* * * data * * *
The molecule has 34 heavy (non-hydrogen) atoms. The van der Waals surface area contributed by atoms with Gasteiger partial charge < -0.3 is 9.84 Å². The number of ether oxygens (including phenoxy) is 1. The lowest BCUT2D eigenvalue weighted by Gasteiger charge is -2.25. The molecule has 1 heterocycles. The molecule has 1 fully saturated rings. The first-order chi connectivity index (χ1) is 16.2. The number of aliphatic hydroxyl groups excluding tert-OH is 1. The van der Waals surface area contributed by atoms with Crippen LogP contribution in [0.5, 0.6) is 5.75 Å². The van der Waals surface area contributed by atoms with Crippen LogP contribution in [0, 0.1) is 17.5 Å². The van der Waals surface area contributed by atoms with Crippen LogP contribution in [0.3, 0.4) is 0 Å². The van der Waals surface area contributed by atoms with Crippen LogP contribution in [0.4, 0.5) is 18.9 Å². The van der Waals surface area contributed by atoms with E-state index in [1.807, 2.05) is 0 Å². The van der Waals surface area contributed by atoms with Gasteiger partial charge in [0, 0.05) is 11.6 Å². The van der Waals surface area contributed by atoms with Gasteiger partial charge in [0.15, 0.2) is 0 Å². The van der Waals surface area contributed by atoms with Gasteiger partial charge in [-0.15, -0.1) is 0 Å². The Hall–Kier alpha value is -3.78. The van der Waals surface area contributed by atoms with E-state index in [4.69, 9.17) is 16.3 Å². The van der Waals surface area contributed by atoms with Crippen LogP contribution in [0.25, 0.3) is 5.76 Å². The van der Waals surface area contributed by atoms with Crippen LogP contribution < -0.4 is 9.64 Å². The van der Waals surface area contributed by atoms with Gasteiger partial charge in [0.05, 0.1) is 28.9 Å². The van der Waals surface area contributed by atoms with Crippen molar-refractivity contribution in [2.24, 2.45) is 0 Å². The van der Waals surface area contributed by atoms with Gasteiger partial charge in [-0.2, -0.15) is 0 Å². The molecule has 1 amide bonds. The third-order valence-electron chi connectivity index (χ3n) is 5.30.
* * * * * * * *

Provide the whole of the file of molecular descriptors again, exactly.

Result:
The molecule has 34 heavy (non-hydrogen) atoms. The van der Waals surface area contributed by atoms with Gasteiger partial charge < -0.3 is 9.84 Å². The number of ether oxygens (including phenoxy) is 1. The lowest BCUT2D eigenvalue weighted by Gasteiger charge is -2.25. The molecule has 1 heterocycles. The molecule has 1 fully saturated rings. The first-order chi connectivity index (χ1) is 16.2. The number of aliphatic hydroxyl groups excluding tert-OH is 1. The van der Waals surface area contributed by atoms with Crippen LogP contribution in [0.5, 0.6) is 5.75 Å². The van der Waals surface area contributed by atoms with Crippen LogP contribution in [0, 0.1) is 17.5 Å². The van der Waals surface area contributed by atoms with Crippen LogP contribution in [0.3, 0.4) is 0 Å². The van der Waals surface area contributed by atoms with Crippen LogP contribution in [0.4, 0.5) is 18.9 Å². The van der Waals surface area contributed by atoms with E-state index in [1.807, 2.05) is 0 Å². The van der Waals surface area contributed by atoms with Gasteiger partial charge in [0, 0.05) is 11.6 Å². The van der Waals surface area contributed by atoms with Gasteiger partial charge in [0.15, 0.2) is 0 Å². The van der Waals surface area contributed by atoms with Gasteiger partial charge in [-0.15, -0.1) is 0 Å². The Hall–Kier alpha value is -3.78. The van der Waals surface area contributed by atoms with E-state index in [4.69, 9.17) is 16.3 Å². The van der Waals surface area contributed by atoms with Crippen LogP contribution in [0.25, 0.3) is 5.76 Å². The van der Waals surface area contributed by atoms with Crippen LogP contribution < -0.4 is 9.64 Å². The van der Waals surface area contributed by atoms with Gasteiger partial charge in [0.05, 0.1) is 28.9 Å². The van der Waals surface area contributed by atoms with Crippen molar-refractivity contribution in [2.24, 2.45) is 0 Å². The van der Waals surface area contributed by atoms with Gasteiger partial charge in [-0.2, -0.15) is 0 Å². The molecule has 1 amide bonds. The third-order valence-electron chi connectivity index (χ3n) is 5.30.